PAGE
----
Essay on Comparing Avicenna And Thomas Aquinas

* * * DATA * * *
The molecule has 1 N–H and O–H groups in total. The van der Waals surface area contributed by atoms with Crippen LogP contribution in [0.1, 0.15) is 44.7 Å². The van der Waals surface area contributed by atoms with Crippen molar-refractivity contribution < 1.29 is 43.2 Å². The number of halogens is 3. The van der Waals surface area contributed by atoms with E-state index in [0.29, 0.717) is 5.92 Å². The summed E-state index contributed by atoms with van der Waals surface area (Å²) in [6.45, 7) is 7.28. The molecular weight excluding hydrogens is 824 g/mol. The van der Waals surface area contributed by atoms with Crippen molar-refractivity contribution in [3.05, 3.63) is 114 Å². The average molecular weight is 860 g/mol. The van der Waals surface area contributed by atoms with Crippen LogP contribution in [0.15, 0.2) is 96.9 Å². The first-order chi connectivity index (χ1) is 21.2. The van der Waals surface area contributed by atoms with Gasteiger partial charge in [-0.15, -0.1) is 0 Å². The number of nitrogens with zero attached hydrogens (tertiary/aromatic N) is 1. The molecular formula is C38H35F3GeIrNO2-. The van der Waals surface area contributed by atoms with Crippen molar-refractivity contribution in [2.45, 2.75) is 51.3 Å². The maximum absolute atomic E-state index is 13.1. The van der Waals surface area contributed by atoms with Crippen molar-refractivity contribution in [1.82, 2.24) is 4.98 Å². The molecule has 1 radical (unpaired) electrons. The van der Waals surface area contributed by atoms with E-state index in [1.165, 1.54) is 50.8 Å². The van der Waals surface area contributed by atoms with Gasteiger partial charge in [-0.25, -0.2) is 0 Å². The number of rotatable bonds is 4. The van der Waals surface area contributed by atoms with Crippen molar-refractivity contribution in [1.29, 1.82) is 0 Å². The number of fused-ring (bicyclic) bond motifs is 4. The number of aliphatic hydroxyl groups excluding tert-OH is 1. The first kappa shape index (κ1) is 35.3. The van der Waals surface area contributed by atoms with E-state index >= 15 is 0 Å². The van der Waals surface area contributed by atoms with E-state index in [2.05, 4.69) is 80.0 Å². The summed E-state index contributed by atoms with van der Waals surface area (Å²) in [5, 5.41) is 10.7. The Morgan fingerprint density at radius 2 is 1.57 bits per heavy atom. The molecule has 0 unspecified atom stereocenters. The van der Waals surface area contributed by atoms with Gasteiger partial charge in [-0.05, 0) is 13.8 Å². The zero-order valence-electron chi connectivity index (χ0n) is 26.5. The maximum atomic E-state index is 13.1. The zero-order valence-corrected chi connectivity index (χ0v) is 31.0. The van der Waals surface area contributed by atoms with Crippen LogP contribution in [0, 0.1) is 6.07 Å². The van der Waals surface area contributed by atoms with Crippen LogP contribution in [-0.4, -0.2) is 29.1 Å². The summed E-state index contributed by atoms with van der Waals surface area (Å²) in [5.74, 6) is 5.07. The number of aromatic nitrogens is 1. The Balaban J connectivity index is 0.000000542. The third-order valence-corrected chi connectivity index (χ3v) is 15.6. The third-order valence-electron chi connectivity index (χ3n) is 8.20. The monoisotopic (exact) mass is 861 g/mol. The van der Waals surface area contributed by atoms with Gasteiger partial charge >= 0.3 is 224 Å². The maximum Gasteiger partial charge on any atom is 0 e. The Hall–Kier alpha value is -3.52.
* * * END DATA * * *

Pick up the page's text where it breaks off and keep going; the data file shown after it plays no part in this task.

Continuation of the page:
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Both Avicenna and Thomas Aquinas articulately explain the nature of the Divine Intellect in their respective works The Salvation, “Metaphysics” and Summa Contra Gentiles: Book One: God. They offer arguments that contrast one another concerning the divine intellect, and in particular, God’s ability to intellect singulars. Despite the convincing nature of Avicenna’s proofs, Aquinas effectively proves God’s knowledge of singulars by a sound argument that supports God’s knowledge of singulars, a proof that necessitates this reality, and in turn, provides an argument that undercuts the necessity that God cannot intellect singulars. For this topic, complexity often ensues when explaining how an eternal and unchanging God knows the changing individuals that man experiences. As the foundation of the question whether God knows singulars, two questions presented are “how does God know?”, and “how does God remain unchanging in the knowledge of singulars?” Avicenna begins by explaining that God, the principle of all existence, subsists and intellects through himself, otherwise, he would do so through another being. The individual itself comes into existence when “[necessary causes] interact with one another until particular things come to exist as a result.” Avicenna’s specific term for the principle being is the “Necessary Existent,” to capture the concept that all being necessarily comes from the Necessary existent. From this idea, Avicenna describes the Necessary Existent’s…

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